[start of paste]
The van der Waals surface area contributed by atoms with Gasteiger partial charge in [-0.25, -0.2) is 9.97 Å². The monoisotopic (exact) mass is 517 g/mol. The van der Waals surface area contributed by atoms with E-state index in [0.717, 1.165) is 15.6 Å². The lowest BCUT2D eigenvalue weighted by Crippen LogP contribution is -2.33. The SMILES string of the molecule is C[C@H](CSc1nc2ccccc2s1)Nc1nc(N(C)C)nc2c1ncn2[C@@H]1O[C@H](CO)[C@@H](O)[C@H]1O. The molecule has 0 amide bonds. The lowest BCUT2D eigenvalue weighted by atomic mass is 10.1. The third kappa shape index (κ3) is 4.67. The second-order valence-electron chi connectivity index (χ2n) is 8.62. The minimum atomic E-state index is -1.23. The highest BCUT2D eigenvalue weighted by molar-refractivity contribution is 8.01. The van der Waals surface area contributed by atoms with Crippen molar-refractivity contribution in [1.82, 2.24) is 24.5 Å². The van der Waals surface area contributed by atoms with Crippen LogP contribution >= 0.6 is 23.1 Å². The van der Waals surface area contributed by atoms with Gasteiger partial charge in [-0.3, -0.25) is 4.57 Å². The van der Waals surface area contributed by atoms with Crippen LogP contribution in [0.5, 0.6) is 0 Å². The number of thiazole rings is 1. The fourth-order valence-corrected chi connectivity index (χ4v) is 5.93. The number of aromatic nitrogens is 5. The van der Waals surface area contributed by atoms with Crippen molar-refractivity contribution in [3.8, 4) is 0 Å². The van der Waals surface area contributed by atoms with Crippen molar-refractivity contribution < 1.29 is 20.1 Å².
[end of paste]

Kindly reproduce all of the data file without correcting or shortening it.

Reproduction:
The van der Waals surface area contributed by atoms with Gasteiger partial charge in [-0.25, -0.2) is 9.97 Å². The monoisotopic (exact) mass is 517 g/mol. The van der Waals surface area contributed by atoms with E-state index in [0.717, 1.165) is 15.6 Å². The lowest BCUT2D eigenvalue weighted by Crippen LogP contribution is -2.33. The SMILES string of the molecule is C[C@H](CSc1nc2ccccc2s1)Nc1nc(N(C)C)nc2c1ncn2[C@@H]1O[C@H](CO)[C@@H](O)[C@H]1O. The molecule has 0 amide bonds. The lowest BCUT2D eigenvalue weighted by atomic mass is 10.1. The third kappa shape index (κ3) is 4.67. The second-order valence-electron chi connectivity index (χ2n) is 8.62. The minimum atomic E-state index is -1.23. The highest BCUT2D eigenvalue weighted by molar-refractivity contribution is 8.01. The van der Waals surface area contributed by atoms with Crippen molar-refractivity contribution in [1.82, 2.24) is 24.5 Å². The van der Waals surface area contributed by atoms with Crippen LogP contribution >= 0.6 is 23.1 Å². The van der Waals surface area contributed by atoms with Gasteiger partial charge in [-0.3, -0.25) is 4.57 Å². The van der Waals surface area contributed by atoms with Crippen LogP contribution in [0.5, 0.6) is 0 Å². The number of thiazole rings is 1. The fourth-order valence-corrected chi connectivity index (χ4v) is 5.93. The number of aromatic nitrogens is 5. The van der Waals surface area contributed by atoms with Crippen molar-refractivity contribution in [3.8, 4) is 0 Å². The van der Waals surface area contributed by atoms with Crippen molar-refractivity contribution < 1.29 is 20.1 Å².